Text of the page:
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RE: st: RE: Bounded Inequality Constraints


From   Nick Cox <n.j.cox@durham.ac.uk>
To   "'statalist@hsphsun2.harvard.edu'" <statalist@hsphsun2.harvard.edu>
Subject   RE: st: RE: Bounded Inequality Constraints
Date   Tue, 6 Dec 2011 14:54:57 +0000

Generically, Alan's equation implies that (c - 2) / 3 is between 0 and 1, so c - 2 is between 0 and 3 and c is between 2 and 5. 

You stated in your first posting that you want c to be between 2.5 and 5, so also if that is so you would want (c - 2.5) / 2.5. But as you stated in your second posting that 2 is the lowest allowable value, that presumably is what Alan was working from. 

3.5 is just an initial value at the midpoint of the range. 

Nick 
n.j.cox@durham.ac.uk 

Dmitriy Glumov

Thank you very much for showing the tranformation, this is very
helpful. However, I have some trouble understanding the values you
chose in the transformation (I apologize for using a bad example), so
would it be possible for you to briefly go over them. In particular
would this transformation account for the upper bound of 5, if the
coefficients were to go that far? Again, thank you for the help and
consideration.


On Mon, Dec 5, 2011 at 12:09 PM, Feiveson, Alan H. (JSC-SK311)
<alan.h.feiveson@nasa.gov> wrote:
> Dmitriy - The example from the auto data doesn't work very well, but if you want to crank it out by brute force, you could use nonlinear least squares with a logit transformation:
>
> nl  (price = {A} + logit( ( {c1=3.5}-2)/3) * weight  + logit( ( {c2=3.5}-2)/3) * mpg   +   logit( ( {c3=3.5}-2)/3) * length  )
>
>
>
>     Source |       SS       df       MS
> -------------+------------------------------         Number of obs =        74
>       Model | -2.6420e+09     3  -880670066         R-squared     =   -4.1602
>    Residual |  3.2771e+09    70  46815365.6         Adj R-squared =   -4.3814
> -------------+------------------------------         Root MSE      =  6842.176
>       Total |   635065396    73  8699525.97         Res. dev.     =  1512.858
>
> ------------------------------------------------------------------------------
>       price |      Coef.   Std. Err.      t    P>|t|     [95% Conf. Interval]
> -------------+----------------------------------------------------------------
>          /A |   1677.936   5890.632     0.28   0.777    -10070.56    13426.43
>         /c1 |   3.870228    .822251     4.71   0.000       2.2303    5.510156
>         /c2 |   2.000028   .0023649   845.71   0.000     1.995311    2.004744
>         /c3 |   2.000001   .0000529 37836.18   0.000     1.999896    2.000106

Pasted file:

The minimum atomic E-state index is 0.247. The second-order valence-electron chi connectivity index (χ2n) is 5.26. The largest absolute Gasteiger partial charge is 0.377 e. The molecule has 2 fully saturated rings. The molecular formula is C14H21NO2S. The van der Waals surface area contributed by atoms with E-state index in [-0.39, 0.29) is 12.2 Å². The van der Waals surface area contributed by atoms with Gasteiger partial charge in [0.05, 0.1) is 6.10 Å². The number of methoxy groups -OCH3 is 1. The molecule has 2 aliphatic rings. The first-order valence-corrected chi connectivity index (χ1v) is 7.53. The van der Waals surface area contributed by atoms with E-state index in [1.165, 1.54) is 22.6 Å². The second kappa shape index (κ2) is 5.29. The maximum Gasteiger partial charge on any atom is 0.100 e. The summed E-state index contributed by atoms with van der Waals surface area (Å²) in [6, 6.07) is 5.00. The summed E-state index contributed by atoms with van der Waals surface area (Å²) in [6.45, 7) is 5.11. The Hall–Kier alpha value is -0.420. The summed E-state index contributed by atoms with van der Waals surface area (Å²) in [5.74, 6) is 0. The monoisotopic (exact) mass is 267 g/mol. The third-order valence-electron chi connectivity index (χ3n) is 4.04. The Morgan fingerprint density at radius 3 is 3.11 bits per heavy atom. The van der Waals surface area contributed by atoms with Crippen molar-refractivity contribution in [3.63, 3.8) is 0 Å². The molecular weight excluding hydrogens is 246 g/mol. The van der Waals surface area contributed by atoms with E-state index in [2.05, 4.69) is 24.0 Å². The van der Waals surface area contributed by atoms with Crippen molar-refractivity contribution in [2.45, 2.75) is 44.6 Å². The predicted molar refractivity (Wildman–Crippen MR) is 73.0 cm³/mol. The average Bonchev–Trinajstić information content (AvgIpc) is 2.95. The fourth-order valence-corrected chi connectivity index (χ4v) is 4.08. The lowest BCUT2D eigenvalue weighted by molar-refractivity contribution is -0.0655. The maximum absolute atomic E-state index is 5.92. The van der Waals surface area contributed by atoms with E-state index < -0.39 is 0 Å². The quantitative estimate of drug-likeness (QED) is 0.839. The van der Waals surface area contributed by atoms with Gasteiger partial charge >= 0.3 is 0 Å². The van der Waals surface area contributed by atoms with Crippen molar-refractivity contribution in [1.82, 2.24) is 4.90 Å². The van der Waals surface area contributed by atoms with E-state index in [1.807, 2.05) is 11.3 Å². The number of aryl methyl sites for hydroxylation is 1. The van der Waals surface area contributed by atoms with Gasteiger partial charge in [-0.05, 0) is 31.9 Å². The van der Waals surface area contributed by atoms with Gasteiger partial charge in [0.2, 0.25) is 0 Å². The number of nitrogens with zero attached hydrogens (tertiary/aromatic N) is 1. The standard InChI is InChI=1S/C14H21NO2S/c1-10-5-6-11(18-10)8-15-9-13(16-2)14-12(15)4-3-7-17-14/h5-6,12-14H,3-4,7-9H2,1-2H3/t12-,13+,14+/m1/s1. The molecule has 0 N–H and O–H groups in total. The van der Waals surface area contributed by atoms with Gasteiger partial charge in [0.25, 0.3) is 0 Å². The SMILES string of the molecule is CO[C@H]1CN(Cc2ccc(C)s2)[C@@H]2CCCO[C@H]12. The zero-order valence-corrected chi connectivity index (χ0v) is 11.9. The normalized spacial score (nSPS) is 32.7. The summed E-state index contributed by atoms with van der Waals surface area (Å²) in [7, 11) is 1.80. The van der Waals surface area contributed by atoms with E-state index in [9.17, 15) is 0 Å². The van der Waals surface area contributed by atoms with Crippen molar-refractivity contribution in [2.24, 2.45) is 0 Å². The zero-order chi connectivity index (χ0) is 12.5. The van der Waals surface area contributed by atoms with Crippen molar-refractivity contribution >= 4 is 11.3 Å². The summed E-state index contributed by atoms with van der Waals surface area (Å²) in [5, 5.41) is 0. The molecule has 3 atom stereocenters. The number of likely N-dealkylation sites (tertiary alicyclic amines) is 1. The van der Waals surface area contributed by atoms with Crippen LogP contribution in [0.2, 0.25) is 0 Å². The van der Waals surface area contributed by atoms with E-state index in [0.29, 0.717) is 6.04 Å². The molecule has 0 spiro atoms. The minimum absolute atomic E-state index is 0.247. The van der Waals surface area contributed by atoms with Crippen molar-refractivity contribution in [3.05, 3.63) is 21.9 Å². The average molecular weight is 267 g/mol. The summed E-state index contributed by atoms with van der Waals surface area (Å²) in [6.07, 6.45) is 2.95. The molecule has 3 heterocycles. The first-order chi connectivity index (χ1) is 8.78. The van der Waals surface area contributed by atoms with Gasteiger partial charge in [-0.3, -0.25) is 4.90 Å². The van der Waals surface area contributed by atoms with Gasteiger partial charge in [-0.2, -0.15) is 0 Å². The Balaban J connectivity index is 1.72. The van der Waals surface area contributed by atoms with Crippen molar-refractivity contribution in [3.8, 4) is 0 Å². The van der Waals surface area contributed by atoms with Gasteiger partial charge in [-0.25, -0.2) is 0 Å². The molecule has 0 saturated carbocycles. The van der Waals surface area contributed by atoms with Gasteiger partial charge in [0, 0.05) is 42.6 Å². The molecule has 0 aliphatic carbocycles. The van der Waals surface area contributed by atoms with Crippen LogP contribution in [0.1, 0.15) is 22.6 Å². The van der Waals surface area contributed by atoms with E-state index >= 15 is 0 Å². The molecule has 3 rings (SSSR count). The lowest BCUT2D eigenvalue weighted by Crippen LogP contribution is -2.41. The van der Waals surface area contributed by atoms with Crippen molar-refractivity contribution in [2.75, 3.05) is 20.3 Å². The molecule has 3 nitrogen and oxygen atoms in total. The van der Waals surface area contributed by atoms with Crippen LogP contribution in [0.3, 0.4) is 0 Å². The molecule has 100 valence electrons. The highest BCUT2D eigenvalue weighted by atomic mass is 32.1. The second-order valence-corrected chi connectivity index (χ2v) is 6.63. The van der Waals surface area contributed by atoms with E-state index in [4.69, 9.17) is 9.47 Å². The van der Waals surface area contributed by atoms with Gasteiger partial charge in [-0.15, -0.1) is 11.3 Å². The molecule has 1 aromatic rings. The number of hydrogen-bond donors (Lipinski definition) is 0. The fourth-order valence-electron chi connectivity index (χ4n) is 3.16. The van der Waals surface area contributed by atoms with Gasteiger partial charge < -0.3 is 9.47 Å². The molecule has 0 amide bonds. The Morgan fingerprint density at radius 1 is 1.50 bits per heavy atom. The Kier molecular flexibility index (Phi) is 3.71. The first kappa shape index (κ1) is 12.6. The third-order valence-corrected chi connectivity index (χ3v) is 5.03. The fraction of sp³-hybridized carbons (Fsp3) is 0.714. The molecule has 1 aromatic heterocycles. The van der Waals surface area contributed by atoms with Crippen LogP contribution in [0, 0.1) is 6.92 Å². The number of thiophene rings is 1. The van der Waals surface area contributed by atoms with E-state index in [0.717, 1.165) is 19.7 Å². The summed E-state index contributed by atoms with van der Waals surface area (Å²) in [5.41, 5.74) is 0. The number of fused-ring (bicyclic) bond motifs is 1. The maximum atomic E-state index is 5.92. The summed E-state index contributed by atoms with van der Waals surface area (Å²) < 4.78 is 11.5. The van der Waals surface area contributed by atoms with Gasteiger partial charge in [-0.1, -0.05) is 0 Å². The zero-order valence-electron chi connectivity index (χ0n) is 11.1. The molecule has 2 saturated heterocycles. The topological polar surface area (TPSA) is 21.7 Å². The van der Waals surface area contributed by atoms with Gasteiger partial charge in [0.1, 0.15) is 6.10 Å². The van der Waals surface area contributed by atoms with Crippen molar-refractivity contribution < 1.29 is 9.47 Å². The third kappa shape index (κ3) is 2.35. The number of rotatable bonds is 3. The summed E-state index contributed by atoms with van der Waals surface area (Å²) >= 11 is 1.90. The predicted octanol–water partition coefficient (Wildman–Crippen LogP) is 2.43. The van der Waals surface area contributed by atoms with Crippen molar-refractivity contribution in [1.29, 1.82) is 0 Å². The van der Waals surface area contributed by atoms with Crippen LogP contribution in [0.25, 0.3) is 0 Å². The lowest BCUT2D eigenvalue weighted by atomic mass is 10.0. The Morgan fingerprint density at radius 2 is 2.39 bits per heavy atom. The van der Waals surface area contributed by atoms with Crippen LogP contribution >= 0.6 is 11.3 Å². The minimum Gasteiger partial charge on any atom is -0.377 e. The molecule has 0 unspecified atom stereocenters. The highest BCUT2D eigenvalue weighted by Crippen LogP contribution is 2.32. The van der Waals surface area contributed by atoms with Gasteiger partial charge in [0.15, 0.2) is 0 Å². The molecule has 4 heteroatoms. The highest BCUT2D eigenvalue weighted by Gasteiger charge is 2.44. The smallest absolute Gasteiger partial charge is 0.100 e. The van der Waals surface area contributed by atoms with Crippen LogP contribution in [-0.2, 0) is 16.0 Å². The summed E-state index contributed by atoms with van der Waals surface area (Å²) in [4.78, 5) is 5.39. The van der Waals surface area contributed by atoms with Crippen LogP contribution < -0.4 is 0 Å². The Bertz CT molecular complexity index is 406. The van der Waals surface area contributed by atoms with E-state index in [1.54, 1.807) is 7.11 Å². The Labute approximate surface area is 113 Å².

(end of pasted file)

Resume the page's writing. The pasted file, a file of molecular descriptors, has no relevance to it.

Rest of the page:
> ------------------------------------------------------------------------------
>  Parameter A taken as constant term in model & ANOVA table
>
>
>
> The coefficients c2 and c2 are estimated at their lowest allowable value (2.0) because they are negative in the unrestricted model. In this example, I didn't try to restrict the constant term ("A").
>
> Al Feiveson
>
>
>
>
>
> -----Original Message-----
> From: owner-statalist@hsphsun2.harvard.edu [mailto:owner-statalist@hsphsun2.harvard.edu] On Behalf Of Dmitriy Glumov
> Sent: Monday, December 05, 2011 8:21 AM
> To: statalist@hsphsun2.harvard.edu
> Subject: st: Bounded Inequality Constraints
>
> Dear Statalist Users,
>
> I need to include inequality constraints into the regression I am
> working on. In particular, I would like the coefficients of all the
> independent variables to be between 2.5 and 5. To provide you with an
> example, suppose I was using an Auto dataset and running the following
> simple regression:
>
> regress price mpg weight length
>
> This regression needs to be constrained in such a way so that the
> coefficients for mpg, weight, and length all stay bounded between 2.5
> and 5 (and disregarded if they are outside this range). I know there
> has been a fair amount of discussion in regards to this topic and
> Maarten has posted this solution
> (http://www.stata.com/support/faqs/stat/intconst.html), but I wasn't
> sure if there's potentially an another, perhaps more appropriate way,
> to solve the problem I am dealing with - one that requires bounding
> (rather than a one-sided inequality). Moreover, I could not figure out
> how to transform the solution that Maarten posted into the one where
> both bounds are accounted for. Hence, any help with this would be
> greatly appreciated. Thank you for your consideration.
>

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